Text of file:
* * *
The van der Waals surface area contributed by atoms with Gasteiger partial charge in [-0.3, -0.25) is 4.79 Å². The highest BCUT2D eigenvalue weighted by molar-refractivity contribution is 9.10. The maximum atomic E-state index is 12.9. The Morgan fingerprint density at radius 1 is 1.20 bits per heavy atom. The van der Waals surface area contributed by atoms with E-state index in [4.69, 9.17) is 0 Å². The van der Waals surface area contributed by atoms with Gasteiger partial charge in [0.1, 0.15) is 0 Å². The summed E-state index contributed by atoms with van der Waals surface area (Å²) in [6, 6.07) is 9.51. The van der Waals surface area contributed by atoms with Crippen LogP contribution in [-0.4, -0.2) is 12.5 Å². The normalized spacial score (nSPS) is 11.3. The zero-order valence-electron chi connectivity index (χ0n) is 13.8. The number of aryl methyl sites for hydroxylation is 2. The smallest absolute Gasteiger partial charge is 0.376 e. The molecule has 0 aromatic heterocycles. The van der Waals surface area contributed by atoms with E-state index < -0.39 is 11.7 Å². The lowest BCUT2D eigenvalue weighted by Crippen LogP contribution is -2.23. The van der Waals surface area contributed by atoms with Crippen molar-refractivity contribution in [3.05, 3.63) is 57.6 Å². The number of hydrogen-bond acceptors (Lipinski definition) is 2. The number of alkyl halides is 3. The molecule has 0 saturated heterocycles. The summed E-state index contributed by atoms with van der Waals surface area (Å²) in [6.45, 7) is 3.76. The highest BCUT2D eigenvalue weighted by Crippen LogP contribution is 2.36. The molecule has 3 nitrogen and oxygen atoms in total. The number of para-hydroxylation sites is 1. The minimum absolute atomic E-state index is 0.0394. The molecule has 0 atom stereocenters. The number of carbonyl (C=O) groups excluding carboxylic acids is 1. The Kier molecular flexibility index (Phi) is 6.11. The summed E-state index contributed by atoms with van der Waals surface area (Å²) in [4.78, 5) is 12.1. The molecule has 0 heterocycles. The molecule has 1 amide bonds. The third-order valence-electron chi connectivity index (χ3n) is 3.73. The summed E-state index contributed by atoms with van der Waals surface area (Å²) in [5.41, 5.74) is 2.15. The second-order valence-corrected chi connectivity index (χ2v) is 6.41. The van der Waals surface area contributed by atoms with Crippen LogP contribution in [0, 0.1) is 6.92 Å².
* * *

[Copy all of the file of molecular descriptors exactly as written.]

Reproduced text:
The van der Waals surface area contributed by atoms with Gasteiger partial charge in [-0.3, -0.25) is 4.79 Å². The highest BCUT2D eigenvalue weighted by molar-refractivity contribution is 9.10. The maximum atomic E-state index is 12.9. The Morgan fingerprint density at radius 1 is 1.20 bits per heavy atom. The van der Waals surface area contributed by atoms with E-state index in [4.69, 9.17) is 0 Å². The van der Waals surface area contributed by atoms with Gasteiger partial charge in [0.1, 0.15) is 0 Å². The summed E-state index contributed by atoms with van der Waals surface area (Å²) in [6, 6.07) is 9.51. The van der Waals surface area contributed by atoms with Crippen LogP contribution in [-0.4, -0.2) is 12.5 Å². The normalized spacial score (nSPS) is 11.3. The zero-order valence-electron chi connectivity index (χ0n) is 13.8. The number of aryl methyl sites for hydroxylation is 2. The smallest absolute Gasteiger partial charge is 0.376 e. The molecule has 0 aromatic heterocycles. The van der Waals surface area contributed by atoms with E-state index < -0.39 is 11.7 Å². The lowest BCUT2D eigenvalue weighted by Crippen LogP contribution is -2.23. The van der Waals surface area contributed by atoms with Crippen molar-refractivity contribution in [3.05, 3.63) is 57.6 Å². The number of hydrogen-bond acceptors (Lipinski definition) is 2. The number of alkyl halides is 3. The molecule has 0 saturated heterocycles. The summed E-state index contributed by atoms with van der Waals surface area (Å²) in [6.45, 7) is 3.76. The highest BCUT2D eigenvalue weighted by Crippen LogP contribution is 2.36. The molecule has 3 nitrogen and oxygen atoms in total. The number of para-hydroxylation sites is 1. The minimum absolute atomic E-state index is 0.0394. The molecule has 0 atom stereocenters. The number of carbonyl (C=O) groups excluding carboxylic acids is 1. The Kier molecular flexibility index (Phi) is 6.11. The summed E-state index contributed by atoms with van der Waals surface area (Å²) in [4.78, 5) is 12.1. The molecule has 0 heterocycles. The molecule has 1 amide bonds. The third-order valence-electron chi connectivity index (χ3n) is 3.73. The summed E-state index contributed by atoms with van der Waals surface area (Å²) in [5.41, 5.74) is 2.15. The second-order valence-corrected chi connectivity index (χ2v) is 6.41. The van der Waals surface area contributed by atoms with Crippen LogP contribution in [0, 0.1) is 6.92 Å².